While certain global producers are showing signs of slower growth, the United States is still on track to overtake Saudi Arabia and Russia to become the world’s largest oil producer in the next few years. As such, the U.S. energy boom has encouraged domestic companies to ramp up production and explore new opportunities both at home and around the globe [for more commodity news and analysis subscribe to our free newsletter].
In a recent report, Chevron (CVX), one of the leading names in the oil and gas industry, is reportedly in talks with potential buyers for Canada’s first exports of liquefied natural gas. The project is estimated to cost $15 billion and would create a new route for North American gas to Asia.
According to the U.S. Energy Information Administration (EIA), China is the sixth-largest consumer of natural gas in the world, consuming more than 4.6 trillion cubic feet in 2011. Since 2007, the behemoth economy has been a net natural gas importer, with import demand dramatically increasing in the past few years as China’s thirst for the fossil fuel continues its rapid growth. In 2011, China imported over 1 trillion cubic feet of liquefied natural gas and pipeline gas to fill its demand gap [see A Deeper Look at China's Commodity Industry].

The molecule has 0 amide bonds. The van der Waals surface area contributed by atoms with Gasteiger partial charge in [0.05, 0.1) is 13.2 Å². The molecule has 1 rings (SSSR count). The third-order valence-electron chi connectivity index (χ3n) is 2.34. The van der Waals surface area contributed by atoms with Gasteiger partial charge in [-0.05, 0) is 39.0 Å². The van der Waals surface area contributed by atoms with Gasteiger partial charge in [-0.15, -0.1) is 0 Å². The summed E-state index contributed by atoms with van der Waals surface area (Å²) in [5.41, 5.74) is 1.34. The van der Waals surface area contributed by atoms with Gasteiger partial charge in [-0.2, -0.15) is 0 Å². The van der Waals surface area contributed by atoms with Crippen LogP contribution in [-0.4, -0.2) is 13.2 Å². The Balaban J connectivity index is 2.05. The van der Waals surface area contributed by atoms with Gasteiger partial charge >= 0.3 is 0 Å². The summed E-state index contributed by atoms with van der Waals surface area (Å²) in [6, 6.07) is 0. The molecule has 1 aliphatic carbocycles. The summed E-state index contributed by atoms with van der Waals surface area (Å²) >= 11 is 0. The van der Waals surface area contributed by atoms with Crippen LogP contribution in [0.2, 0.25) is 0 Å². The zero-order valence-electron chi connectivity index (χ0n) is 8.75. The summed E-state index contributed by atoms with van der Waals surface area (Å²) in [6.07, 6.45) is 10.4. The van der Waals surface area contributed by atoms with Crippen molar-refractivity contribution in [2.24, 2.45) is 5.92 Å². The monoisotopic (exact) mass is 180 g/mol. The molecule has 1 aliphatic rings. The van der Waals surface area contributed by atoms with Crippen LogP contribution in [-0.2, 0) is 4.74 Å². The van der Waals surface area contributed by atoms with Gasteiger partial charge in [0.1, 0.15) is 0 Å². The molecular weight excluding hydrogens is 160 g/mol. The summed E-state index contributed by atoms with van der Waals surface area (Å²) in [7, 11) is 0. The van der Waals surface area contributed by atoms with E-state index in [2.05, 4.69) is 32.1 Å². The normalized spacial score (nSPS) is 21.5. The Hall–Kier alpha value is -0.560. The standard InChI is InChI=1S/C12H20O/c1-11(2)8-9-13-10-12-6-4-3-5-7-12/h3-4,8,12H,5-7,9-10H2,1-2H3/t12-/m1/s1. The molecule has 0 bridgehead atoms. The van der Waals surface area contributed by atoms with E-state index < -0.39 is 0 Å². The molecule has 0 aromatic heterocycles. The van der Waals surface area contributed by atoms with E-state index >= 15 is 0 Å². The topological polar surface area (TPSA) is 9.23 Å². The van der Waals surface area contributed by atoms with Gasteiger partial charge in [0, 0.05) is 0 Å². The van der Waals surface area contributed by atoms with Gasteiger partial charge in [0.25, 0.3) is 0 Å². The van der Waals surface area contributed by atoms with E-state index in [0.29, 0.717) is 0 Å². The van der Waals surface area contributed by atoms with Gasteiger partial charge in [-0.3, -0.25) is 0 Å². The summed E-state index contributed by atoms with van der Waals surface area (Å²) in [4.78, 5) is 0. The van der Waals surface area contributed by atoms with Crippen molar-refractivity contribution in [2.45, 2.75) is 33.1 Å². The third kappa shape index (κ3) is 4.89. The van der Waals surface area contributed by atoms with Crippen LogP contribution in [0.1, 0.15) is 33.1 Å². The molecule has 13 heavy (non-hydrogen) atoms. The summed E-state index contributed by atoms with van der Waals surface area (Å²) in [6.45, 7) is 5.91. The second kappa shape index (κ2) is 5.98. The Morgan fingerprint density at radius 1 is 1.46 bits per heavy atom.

As such, Chevron’s plans for its Kitimat LNG plant look quite promising for the future. The plant, located on Canada’s west coast, is estimated to hold 50tn cubic feet of gas–more than enough to satisfy China’s yearly demand. And since the company has made significant progress on its Gorgon and Wheatstone LNG projects in Australia, investors feel quite optimistic about this new project.
According to reports, the project is a 50-50 joint venture between Chevron and U.S. independent oil and gas group Apache. The project has already acquired an export license and permission to build a pipeline that would export shale gas from fields in British Columbia [see Company Spotlight: Chevron Corporation (CVX)].
“This agreement is a milestone for two principal reasons: Chevron is the premier LNG developer in the world today with longstanding relationships in key Asian markets, and the new structure will enable Apache to unlock the tremendous potential at Liard, one of the most prolific shale gas basins in North America,” stated Apache’s chairman and CEO Steven Farris.
Despite the optimism, some investors have expressed concern over Chevron’s decision to price the gas in relation to oil, which is considerably higher than the price of natural gas. Chevron’s chief executive John Watson argues that “it’s going to take very significant gas prices, because of what it costs to liquefy it, transport it, regasify it and then distribute it” to markets in Asia.
Whether or not this proves to be a headwind for the project, Chevron’s new venture still has quite a promising future.
Disclosure: No positions at time of writing.